Long back, when our forefathers were ruled by the British empire, there were lots of British businessmen who came all the way to Assam for tea plantations. They had huge acres of land for cultivation. However, they needed human resources who could do this huge task.
Thus, they brought a large number of tribal people from Bihar, Chhattisgarh, Jharkhand and West Bengal. The lives of this ‘tea tribe’ community got restricted within the perimeters of the tea estate. After all, the tea estate is the private property of the owner, which gives them the power to exploit the Adivasis, flout labour laws, and not provide any basic amenities. Nearly 70 years have passed since independence, but there is hardly any change in the lives of these Adivasis.
Apart from the BBC, rarely has a channel covered the plight of this community – mainly due to the fear that they would have to face the wrath of the tea estate management for even trying to document the ground reality and the exploitation going on in there. Moreover, when it comes to the topic of Adivasis in Assam, it is my opinion that the world only knows about the dance form of jhumur. On the other hand, people generally do not have any idea about the life of the Adivasi whose whole world lies within the fences of the tea estate, completely isolated from the rest of the world.
I am from Assam – and upon a discussion with my friend, Rahul Sutabanshi, a student from the ‘tea tribe’ community, we decided to make a documentary on the government-run primary school in a tea growing region in the state. For this, Rahul suggested a tea estate which brags itself to be India first ‘open defecation free’ tea estate. Along with Rahul, Sanjeev Sawashi, Pijush Ekka and Sanjit Kujur came together to help me make this documentary.
Honestly speaking, we did not procure permission from the management because we knew that they would try their best not to let us even enter the estate. Instead, we gathered whatever limited resources we had and headed directly to the government-run primary school. There, we interviewed the headmaster for a couple of hours.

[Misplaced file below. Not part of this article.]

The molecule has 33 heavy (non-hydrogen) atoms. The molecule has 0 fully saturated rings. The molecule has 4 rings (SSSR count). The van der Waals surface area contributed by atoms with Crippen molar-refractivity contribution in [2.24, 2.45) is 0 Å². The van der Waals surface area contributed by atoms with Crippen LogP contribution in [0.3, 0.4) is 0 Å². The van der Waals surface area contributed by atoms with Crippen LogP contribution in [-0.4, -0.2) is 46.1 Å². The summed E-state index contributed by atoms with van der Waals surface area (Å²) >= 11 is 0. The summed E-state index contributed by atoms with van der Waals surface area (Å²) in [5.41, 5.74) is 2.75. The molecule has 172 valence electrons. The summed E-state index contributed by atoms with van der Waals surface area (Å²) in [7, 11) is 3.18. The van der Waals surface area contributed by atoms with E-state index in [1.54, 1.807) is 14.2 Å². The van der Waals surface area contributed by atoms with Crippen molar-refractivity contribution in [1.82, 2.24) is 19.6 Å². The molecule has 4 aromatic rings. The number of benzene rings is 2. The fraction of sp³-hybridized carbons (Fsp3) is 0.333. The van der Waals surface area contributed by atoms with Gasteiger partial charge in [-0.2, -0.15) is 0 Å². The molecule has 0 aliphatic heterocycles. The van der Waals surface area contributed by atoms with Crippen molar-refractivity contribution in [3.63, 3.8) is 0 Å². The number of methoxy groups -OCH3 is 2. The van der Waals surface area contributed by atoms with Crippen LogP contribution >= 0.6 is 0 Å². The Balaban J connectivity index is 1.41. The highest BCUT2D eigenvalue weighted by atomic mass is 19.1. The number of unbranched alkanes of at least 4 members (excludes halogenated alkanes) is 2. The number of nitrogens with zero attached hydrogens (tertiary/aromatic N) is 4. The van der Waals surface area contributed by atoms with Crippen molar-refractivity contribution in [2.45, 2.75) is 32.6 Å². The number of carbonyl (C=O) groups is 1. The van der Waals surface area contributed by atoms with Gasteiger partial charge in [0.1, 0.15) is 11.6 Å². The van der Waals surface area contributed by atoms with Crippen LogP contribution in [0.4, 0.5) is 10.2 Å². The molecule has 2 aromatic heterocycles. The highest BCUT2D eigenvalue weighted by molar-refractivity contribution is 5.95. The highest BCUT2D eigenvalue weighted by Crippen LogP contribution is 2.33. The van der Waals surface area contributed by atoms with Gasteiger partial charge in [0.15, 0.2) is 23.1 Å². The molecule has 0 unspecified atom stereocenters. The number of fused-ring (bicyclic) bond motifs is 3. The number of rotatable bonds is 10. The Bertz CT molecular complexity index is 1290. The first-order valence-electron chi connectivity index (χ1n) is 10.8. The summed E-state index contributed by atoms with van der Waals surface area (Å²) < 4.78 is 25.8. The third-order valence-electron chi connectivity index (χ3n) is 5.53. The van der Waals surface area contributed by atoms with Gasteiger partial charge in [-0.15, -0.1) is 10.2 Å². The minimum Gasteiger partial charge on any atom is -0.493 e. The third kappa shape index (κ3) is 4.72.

Now, when you are shooting in a tea estate without the permission of the management, it’s always wise to keep a close eye on the people around you. You wouldn’t really like an informer reporting this incident to the manager – because the manager obviously won’t want trespassers to record acts of exploitation.
Despite the risk, after we completed the shoot, Rahul suggested me to take permission of the manager to investigate more and also ask him pertinent. When we entered the premises, the manager was not at all happy to see us. While asking for permission, he cited how the filming of a BBC documentary was banned here, and other such instances. He said that if we wanted to do research, then we would have to take permission from Assam Branch Indian Tea Association – and depending on their decision, they would allot a tea estate for research. So, he didn’t grant us the permission. But even though we left the estate with a somewhat heavy heart, we weren’t really worried because the shooting had already been completed.
A couple of days later, Rahul called me up to say that the management wanted to meet me and verify my identity. Apparently, they were accusing me of trespassing private property – and if I did not produce my ID proof, they would take legal action.
As it was my first documentary assignment, this wasn’t what I had expected in the least. I had no legal adviser – but my conscience told me that what I had shot was the reality. It shows exploitation, negligence and human rights violation. Neither did I have any preconceived notion when I went to the tea estate for the sake of integrity and unbiased documentation.
Once my edits were done and the final cut was ready for preview, the biggest question was where to publish it. I knew that merely publishing it on YouTube wouldn’t reach out to the people.
I believe that today, this video has to spread in the public domain and be a subject of discussions and dialogue. There will be accusations and blame games. But at the end of the day, I believe that these so-called ‘independent’ Adivasis should have true freedom by the time independent India turns 70.